local pf = {
    ft = ProtoField.string("framepost.time", "Arrival Time")

-- Register protocol fields
framepost.fields = pf

local ft ="frame.time")

local function mon2num(mon)
    local mons = {
        ["Jan"] = 1, ["Feb"] = 2, ["Mar"] = 3, ["Apr"] = 4, ["May"] = 5, ["Jun"] = 6,
        ["Jul"] = 7, ["Aug"] = 8, ["Sep"] = 9, ["Oct"] = 10, ["Nov"] = 11, ["Dec"] = 12

    return mons[mon]

function framepost.dissector(tvbuf, pinfo, tree)
    local ft_ex = ft()
    if ft_ex ~= nil then

        local framepost_tree = tree:add(framepost, "Frame Postdissector")

        local ft = ft_ex.display:gsub('(%a+)%s+(%d+),%s+(%d+)(.)',
            function(m, d, y, t)
                return y .. "-" .. ("%02d"):format(mon2num(m)) .. "-" .. ("%02d"):format(d) .. t

        framepost_tree:add(pf.ft, ft)


Example Usage:

tshark -r 0001.pcap -X lua_script:framepost.lua -T fields -e framepost.time -e ip.src -e ip.dst
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Good option Chris, I keep forgetting about post-dissectors. I presume performance would be affected if using larger captures, but I have no idea how much. A lua dissector against a C dissector is approx 2.5 times slower in my basic tests.

grahamb gravatar imagegrahamb ( 2020-05-22 15:39:28 +0000 )edit

Oh yeah, it's definitely going to be slower than if it was built-in. It's still a work-around, but it may suffice for many use cases. (Most, if not all, of the Lua dissectors, post-dissectors, taps, etc. that I post here and elsewhere probably fit this category - better than nothing but not ideal.)

I agree that an enhancement bug report could be filed as you suggested. For one thing, I think it'd be nice to be able to display ISO 8601 date/timestamps.

cmaynard gravatar imagecmaynard ( 2020-05-22 15:50:22 +0000 )edit

answered 2020-05-22 09:41:40 +0000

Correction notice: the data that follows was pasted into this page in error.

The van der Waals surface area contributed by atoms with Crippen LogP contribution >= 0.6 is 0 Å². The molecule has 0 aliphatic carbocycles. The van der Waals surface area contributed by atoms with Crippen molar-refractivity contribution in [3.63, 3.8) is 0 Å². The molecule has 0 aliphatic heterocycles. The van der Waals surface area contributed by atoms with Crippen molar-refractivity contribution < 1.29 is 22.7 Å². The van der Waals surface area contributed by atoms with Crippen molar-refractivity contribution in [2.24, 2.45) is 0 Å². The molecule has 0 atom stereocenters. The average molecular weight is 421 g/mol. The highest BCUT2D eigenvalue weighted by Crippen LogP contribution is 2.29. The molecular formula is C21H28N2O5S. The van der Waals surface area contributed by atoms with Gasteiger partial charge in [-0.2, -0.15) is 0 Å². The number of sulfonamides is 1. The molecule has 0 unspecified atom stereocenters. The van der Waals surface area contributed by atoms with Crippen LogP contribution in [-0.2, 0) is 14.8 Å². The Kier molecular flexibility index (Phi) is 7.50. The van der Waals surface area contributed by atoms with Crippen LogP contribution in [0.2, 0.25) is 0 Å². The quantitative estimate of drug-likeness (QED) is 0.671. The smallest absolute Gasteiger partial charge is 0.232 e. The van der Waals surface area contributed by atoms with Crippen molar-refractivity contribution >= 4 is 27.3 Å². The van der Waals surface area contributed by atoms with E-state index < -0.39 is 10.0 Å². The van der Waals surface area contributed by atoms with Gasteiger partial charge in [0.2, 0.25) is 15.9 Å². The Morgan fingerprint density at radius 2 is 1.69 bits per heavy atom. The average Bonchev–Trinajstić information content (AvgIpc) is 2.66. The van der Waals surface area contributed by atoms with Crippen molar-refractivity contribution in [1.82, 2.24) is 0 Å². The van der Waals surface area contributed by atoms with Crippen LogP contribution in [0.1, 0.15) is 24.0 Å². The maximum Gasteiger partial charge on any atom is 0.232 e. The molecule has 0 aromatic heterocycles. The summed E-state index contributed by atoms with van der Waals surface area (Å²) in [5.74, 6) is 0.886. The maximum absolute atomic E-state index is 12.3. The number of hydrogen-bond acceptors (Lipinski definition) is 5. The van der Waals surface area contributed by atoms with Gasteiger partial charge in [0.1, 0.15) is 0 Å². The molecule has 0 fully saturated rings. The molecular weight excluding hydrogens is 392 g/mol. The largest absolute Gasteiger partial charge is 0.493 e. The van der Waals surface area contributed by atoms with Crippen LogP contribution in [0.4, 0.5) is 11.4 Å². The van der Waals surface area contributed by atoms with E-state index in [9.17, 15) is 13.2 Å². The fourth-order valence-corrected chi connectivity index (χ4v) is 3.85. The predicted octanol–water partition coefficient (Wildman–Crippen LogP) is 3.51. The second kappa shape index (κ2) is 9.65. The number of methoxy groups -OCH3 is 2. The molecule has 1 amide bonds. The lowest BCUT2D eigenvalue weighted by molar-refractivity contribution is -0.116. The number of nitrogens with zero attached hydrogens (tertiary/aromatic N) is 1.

grahamb gravatar image

You would have to recompile Wireshark to do so, currently the format is hard-coded, see abs_time_to_str() in epan\to_str.c.

You could post-process the output using the tool of your choice to reformat the date.

You could submit an enhancement request to the Wireshark Bugzilla to add a field that allows the time format to be specified.

If this is still for Splunk, I believe by using Google and looking at their docs (I have never used Splunk) you can specify a time format for import, see Configure Timestamp Recognition and the TIME_FORMAT option. I'll leave the working out of that format as an exercise for the reader, but as a hint look at the examples.

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Okay. That is too bad. For now I will see if I can find a workarround.


(Btw. Not sure were the Splunk comes from, I don't think I ever asked a question about that... ;)

rnb gravatar imagernb ( 2020-05-22 11:12:56 +0000 )edit

OK, I mistakenly thought it was a follow on from this question.

grahamb gravatar imagegrahamb ( 2020-05-22 11:31:34 +0000 )edit

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Asked: 2020-05-22 08:23:39 +0000

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Last updated: Aug 03 '22